Korea-based company works to develop nascent ecosystem of "environmental-lens impact investing"
By Wonhee Kim and Anna Kang, MYSC.
According to the Korea National Statistical Office’s Social Survey of 2018, 14 per cent more people are in favor of paying environmental costs compared to two years ago. This indicates that the Korean citizens’ environmental sensitivities are surging. Reflecting this sentiment, environmental policies to prevent fine dust, plastic waste, hazardous chemicals, and climate change are actively being implemented.
This change goes beyond the public sector.
Private companies are also striving to create environmental value in their value chains by minimising hazardous waste, saving natural resources, and making active partnerships with environmental groups. These changes go far beyond the environmental conservation activities of businesses in the past. Some Korean companies, including Hyundai Motor Company, have made environmental contributions within the United Nations Sustainable Development Goals' “Partnerships for the SDGs platform.” Specifically, the Hyundai Green Zone project aims to combat the desertification in Inner Mongolia, China. However, despite growing interest and severe levels of environmental pollution, there is still a lack of accessible assessment tools to measure negative environmental impacts and interests in environmental sustainability.
MYSC, a certified B Corporation since 2016 and an impact investor in Korea, has been developing programs to promote environmental sustainability. We believe in expanding and supporting environmental value-generating activities driven by our partner corporations and social ventures. Thanks to the environmental section of the B Impact Assessment (BIA) process to become B Corps, MYSC decided to establish environmental management policies to encourage investment in social ventures, which provide solutions for climate change, energy, and environmental hazards.
In addition, MYSC has joined the 1% For the Planet movement this year and will donate at least 1% of its annual sales to grassroots environmental groups. We are also going to organize an environmental task force team early next year to plan and operate activities to enhance environmental sensitivity internally.
As an impact investor and consulting agency on sustainable business, MYSC has been facilitating several major environmental activities in Korea.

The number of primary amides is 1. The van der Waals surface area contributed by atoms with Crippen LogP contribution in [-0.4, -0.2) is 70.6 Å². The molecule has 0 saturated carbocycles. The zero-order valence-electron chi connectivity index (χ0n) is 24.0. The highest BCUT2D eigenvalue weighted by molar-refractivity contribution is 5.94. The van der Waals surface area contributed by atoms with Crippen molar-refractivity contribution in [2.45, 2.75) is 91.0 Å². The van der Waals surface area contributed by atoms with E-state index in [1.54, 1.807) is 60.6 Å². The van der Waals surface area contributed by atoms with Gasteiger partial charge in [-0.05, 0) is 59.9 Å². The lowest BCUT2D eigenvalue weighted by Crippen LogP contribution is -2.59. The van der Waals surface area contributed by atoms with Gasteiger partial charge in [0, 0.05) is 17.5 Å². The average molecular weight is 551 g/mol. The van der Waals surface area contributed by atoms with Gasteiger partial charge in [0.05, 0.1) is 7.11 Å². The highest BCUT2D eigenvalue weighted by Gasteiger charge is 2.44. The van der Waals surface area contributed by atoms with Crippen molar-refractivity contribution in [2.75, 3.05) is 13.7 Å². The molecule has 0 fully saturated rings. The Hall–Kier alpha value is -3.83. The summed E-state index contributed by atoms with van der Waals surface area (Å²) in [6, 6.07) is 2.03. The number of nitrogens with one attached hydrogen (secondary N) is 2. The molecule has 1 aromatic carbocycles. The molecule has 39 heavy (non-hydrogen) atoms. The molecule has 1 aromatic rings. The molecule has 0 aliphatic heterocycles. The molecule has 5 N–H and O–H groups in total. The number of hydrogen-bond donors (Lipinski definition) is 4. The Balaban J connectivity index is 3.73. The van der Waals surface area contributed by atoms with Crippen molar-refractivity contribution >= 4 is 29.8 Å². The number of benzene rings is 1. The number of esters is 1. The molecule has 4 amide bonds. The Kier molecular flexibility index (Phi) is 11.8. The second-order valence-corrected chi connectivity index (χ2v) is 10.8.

Seminars and workshops on environmental value creation
MYSC holds seminars and workshops related to environmental issues to raise awareness in the social sector of Korea. For instance, this year, we held the "B Corps Seminar on Sustainability" alongside the clothing company with an environmental mission, Patagonia. They specifically presented lessons learned about how the company minimises unnecessary waste while producing quality products with multiple functions, how to monitor and manage negative environmental impacts, and how to adopt renewable energy systems in the long run.
Accelerating programmes to increase sustainability for social venture
This year, funded by HSBC, “Helping Sustainable Business” (HSB) was designed specifically for increasing the sustainability of social fashion brands in Korea by, for example, manufacturing upcycled fashion items and engaging the Base of the Pyramid in their value chains. Participating entrepreneurs utilised B Corps as a tool to assess and increase their companies’ sustainability, and lectures on the Higg Index, an indicator to quantify the environmental impact of products through a Life Cycle Assessment (LCA), stimulated thinking about what entrepreneurs could do together to strengthen sustainability throughout the fashion industry.
Incubation, acceleration, and investment in social ventures tackling environmental issues
One of our investees, ARTIMPACT is a social venture running a platform as a product distribution channel for young fashion designers, artists, and social entrepreneurs. Using the funding provided by MYSC, ARTIMPACT is now producing upcycled swimsuits through a zero-waste manufacturing process to prove the re-usability of wasted resources in collaboration with SMK, an eco-friendly brand.
LAR, one of our program alumni, manufactures eco-friendly sneakers using recycled leathers, cork insoles, and organic cotton. LAR donates ten per cent of its revenue to underprivileged kids and teenagers in Korea. They have been receiving professional mentoring and partnered with MYSC to strengthen their business model and strategise how to expand their social impact.
Ballys, a serial participant in MYSC’s program, produces pet feed using invasive fish species such as largemouth bass and bluegills, which ruin the biodiversity of our ecosystems in Korea. Not only does their business model allow them to save money, but they have decreased the negative effects that invasive species have had on fishermen’s household income. Ballys also donates thirty per cent of their revenue to animal and environmental protection groups.
It is true that Korea is at a nascent stage of environmental-lens impact investing. To build the ecosystem and facilitate various players’ commitment, MYSC will continue to do its part to increase environmental sensitivity among impact investors and social ventures. While it is going to be a long journey, we believe we are building a sounder ecosystem for social businesses to understand and reduce their environmental impacts.